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“What deserves greater attention is the primordial need to create more jobs and preserve those that still exist. This cannot be addressed by adding to the cost of doing business fueled by a wage increase,” the Employers Confederation of the Philippines (ECOP), Philippine Chamber of Commerce and Industry (PCCI), and Philippine Exporters Confederation, Inc. (PHILEXPORT) said in a joint position paper opposing the wage hike petitions pending before the Regional Tripartite Wages and Productivity Board- National Capital Region (RTWPB-NCR).
“We understand the basis for the petitions. However, we request the RTWPB-NCR to seriously consider various socio-economic indicators as they impact on ordinary workers and employers, especially the micro, small and medium enterprises (MSMEs), alike and caution against the politicization of the wage issue in the light of the forthcoming May 9, 2022 local and national elections before making any decision vis-à-vis the petitions.”
In the statement, the group explained that MSMEs constitute the pillar of the Philippine economy as 98.6% of the total number of establishments in the NCR are MSMEs. Given this number, the group called on the government to formulate policies that would help MSMEs to properly recover and remain in operations as they have been hit hardest by the pandemic.
“Many of them have temporarily closed, have permanently closed shop, or are barely surviving. Thus, we call on government to find ways for MSMEs to remain solvent and be able to meet their financial requirements. We believe that supporting small businesses by creating opportunities for MSMEs to thrive is essential to increase productivity, create jobs, and boost our national economy,” the group reiterated.
The large informal economy in the Philippines, comprising 84% or around 36 million out of 44 million Filipinos in the labor market, was also mentioned in the position paper. The group explained that most workers in the informal economy are not covered by social protection, occupational safety and health, and labor protection policies and programs.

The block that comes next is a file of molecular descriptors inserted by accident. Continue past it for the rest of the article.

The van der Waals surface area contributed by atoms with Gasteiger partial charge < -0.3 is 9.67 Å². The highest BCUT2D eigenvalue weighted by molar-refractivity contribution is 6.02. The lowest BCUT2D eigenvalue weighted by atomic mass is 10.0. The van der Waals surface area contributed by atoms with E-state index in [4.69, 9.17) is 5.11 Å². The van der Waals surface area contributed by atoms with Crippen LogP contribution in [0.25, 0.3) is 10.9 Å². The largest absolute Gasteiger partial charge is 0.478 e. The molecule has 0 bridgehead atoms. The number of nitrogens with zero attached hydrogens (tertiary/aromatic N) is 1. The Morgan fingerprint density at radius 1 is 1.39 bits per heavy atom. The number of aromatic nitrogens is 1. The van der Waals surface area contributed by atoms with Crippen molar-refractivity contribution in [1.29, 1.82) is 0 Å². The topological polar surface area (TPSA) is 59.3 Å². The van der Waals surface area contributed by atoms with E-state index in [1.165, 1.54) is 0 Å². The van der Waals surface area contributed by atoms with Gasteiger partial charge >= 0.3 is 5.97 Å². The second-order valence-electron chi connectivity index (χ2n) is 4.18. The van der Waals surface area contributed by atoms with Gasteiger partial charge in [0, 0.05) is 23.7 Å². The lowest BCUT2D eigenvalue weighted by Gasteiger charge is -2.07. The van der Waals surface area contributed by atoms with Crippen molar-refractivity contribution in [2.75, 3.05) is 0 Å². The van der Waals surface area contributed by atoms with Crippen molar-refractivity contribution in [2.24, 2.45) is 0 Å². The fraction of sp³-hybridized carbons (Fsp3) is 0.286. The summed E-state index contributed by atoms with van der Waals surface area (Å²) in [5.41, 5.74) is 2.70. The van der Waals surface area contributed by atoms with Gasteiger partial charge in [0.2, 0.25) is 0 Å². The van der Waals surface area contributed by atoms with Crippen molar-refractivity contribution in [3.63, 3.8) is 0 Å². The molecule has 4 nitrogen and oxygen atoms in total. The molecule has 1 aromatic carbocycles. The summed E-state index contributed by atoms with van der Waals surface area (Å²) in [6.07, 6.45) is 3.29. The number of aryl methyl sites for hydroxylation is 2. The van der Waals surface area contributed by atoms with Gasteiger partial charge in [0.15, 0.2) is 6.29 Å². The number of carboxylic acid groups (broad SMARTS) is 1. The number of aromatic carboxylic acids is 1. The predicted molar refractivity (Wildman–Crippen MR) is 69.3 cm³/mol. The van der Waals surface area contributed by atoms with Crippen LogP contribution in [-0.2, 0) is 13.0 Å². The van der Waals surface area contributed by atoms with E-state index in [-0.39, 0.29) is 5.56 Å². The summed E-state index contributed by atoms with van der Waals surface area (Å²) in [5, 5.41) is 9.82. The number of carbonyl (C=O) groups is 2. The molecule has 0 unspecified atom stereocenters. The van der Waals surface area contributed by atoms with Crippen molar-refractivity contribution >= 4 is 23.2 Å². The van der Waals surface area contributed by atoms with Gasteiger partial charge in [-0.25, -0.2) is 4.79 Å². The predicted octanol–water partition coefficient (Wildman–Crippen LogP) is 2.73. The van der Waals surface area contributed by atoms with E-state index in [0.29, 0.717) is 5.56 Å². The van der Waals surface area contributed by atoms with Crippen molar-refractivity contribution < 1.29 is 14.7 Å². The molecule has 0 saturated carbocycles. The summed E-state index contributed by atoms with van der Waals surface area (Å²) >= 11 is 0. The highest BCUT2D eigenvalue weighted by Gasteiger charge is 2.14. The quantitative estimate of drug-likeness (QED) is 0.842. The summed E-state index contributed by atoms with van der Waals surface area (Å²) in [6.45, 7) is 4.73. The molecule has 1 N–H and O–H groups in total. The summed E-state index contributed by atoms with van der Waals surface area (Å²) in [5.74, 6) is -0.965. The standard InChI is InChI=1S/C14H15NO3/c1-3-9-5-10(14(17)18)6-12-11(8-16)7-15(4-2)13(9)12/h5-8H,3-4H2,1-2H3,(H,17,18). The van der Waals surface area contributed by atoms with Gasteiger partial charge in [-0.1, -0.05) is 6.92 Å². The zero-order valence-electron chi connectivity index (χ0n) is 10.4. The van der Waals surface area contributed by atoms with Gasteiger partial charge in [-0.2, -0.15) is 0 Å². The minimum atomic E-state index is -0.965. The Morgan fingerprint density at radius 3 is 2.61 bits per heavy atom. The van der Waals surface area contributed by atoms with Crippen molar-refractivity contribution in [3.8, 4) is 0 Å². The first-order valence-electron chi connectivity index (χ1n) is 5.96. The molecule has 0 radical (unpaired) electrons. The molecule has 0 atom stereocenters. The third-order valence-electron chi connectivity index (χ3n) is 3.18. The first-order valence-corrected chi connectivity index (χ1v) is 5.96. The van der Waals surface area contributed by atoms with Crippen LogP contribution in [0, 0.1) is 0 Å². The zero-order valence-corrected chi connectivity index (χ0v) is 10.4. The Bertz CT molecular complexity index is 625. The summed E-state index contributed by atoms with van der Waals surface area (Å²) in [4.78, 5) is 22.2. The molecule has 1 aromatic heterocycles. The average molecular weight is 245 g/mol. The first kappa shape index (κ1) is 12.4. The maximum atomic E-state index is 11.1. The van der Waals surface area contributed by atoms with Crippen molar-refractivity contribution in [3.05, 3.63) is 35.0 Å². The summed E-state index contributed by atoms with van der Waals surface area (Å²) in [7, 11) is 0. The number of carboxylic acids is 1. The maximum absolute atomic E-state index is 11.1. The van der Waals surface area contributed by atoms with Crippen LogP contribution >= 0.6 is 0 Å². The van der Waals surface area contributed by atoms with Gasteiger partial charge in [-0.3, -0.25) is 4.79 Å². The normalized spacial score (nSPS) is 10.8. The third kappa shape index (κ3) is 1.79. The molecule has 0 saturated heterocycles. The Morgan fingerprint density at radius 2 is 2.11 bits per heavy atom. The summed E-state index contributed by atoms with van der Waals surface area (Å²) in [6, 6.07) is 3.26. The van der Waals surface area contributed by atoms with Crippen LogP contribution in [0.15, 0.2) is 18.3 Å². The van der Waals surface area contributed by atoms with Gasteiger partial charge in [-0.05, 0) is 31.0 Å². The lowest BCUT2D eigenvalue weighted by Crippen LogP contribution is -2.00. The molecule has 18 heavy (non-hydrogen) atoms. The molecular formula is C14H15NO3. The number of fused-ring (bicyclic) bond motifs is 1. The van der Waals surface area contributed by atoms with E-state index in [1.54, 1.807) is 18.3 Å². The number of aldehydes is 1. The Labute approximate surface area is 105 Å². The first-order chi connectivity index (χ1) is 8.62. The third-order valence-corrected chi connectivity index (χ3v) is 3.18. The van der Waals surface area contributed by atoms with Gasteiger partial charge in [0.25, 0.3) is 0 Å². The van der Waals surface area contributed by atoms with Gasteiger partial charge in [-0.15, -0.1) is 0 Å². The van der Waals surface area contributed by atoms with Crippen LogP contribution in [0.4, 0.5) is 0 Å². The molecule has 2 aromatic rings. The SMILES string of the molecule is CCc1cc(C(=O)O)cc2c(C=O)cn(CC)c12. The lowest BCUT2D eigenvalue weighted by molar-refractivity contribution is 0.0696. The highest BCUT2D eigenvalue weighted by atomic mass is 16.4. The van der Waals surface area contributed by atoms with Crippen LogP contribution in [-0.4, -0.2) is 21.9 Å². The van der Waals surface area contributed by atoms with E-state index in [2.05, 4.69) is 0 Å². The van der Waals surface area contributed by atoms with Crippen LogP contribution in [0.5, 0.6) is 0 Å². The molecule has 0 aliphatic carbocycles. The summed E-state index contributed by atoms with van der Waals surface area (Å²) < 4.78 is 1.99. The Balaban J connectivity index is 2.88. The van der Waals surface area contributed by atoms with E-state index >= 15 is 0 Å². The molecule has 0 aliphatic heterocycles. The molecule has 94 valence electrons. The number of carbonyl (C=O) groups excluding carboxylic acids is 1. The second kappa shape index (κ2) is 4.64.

“Workers under the informal sector are not covered by minimum wage increases issued by the Regional Wage Board. In short, a wage increase would only benefit a very small portion of workers in the NCR. A sad reality that we hope the government will address in the near future.”
Instead of a wage increase, the business orgs called on the government to provide ample support for the struggling MSMEs and to create sustainable and decent jobs for the unemployed, as well become more aggressive in providing cash and non-cash assistance to the minimum wage earners including the members of the informal economy.
“The possibility of job losses and rising cost of products cannot be discounted as a consequence of a minimum wage increase. Alternatively, businesses may find it more prudent to close their operations or pass on the added cost to consumers. Even if such increase is limited to minimum wage earners, it actually leads to wage distortion, a situation could lead to the obliteration of the prevailing salary structure within the company,” they reiterated.

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